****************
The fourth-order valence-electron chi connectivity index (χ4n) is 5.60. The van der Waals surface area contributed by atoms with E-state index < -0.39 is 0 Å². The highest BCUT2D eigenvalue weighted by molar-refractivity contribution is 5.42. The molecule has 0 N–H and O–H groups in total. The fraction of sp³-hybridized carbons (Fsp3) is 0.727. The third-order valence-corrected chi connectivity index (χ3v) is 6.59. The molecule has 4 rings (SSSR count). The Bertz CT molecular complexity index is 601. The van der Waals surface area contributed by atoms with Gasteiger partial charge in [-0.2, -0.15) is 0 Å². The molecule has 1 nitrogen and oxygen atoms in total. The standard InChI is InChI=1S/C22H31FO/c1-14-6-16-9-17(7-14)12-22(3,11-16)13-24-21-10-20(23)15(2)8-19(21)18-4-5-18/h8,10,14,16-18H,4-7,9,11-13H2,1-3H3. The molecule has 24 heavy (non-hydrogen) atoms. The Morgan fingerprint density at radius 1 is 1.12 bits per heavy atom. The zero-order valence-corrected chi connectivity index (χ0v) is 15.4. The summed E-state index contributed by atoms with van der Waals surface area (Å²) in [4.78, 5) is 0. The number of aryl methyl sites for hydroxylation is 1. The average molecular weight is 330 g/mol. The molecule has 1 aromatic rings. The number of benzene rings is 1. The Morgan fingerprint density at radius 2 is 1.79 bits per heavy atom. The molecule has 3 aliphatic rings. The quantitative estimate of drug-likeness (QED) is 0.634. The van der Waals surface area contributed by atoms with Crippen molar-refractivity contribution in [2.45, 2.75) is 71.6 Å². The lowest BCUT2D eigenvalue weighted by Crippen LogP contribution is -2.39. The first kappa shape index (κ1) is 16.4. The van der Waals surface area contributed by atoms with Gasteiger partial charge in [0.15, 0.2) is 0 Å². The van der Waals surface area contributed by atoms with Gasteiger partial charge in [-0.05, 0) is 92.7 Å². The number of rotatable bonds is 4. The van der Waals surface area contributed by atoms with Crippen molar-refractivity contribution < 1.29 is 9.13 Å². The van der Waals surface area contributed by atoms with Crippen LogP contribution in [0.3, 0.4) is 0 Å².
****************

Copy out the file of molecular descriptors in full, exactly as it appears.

The fourth-order valence-electron chi connectivity index (χ4n) is 5.60. The van der Waals surface area contributed by atoms with E-state index < -0.39 is 0 Å². The highest BCUT2D eigenvalue weighted by molar-refractivity contribution is 5.42. The molecule has 0 N–H and O–H groups in total. The fraction of sp³-hybridized carbons (Fsp3) is 0.727. The third-order valence-corrected chi connectivity index (χ3v) is 6.59. The molecule has 4 rings (SSSR count). The Bertz CT molecular complexity index is 601. The van der Waals surface area contributed by atoms with Gasteiger partial charge in [-0.2, -0.15) is 0 Å². The molecule has 1 nitrogen and oxygen atoms in total. The standard InChI is InChI=1S/C22H31FO/c1-14-6-16-9-17(7-14)12-22(3,11-16)13-24-21-10-20(23)15(2)8-19(21)18-4-5-18/h8,10,14,16-18H,4-7,9,11-13H2,1-3H3. The molecule has 24 heavy (non-hydrogen) atoms. The Morgan fingerprint density at radius 1 is 1.12 bits per heavy atom. The zero-order valence-corrected chi connectivity index (χ0v) is 15.4. The summed E-state index contributed by atoms with van der Waals surface area (Å²) in [4.78, 5) is 0. The number of aryl methyl sites for hydroxylation is 1. The average molecular weight is 330 g/mol. The molecule has 1 aromatic rings. The number of benzene rings is 1. The Morgan fingerprint density at radius 2 is 1.79 bits per heavy atom. The molecule has 3 aliphatic rings. The quantitative estimate of drug-likeness (QED) is 0.634. The van der Waals surface area contributed by atoms with Crippen molar-refractivity contribution in [2.45, 2.75) is 71.6 Å². The lowest BCUT2D eigenvalue weighted by Crippen LogP contribution is -2.39. The first kappa shape index (κ1) is 16.4. The van der Waals surface area contributed by atoms with Gasteiger partial charge in [0.15, 0.2) is 0 Å². The van der Waals surface area contributed by atoms with Gasteiger partial charge in [-0.05, 0) is 92.7 Å². The number of rotatable bonds is 4. The van der Waals surface area contributed by atoms with Crippen molar-refractivity contribution < 1.29 is 9.13 Å². The van der Waals surface area contributed by atoms with Crippen LogP contribution in [0.3, 0.4) is 0 Å².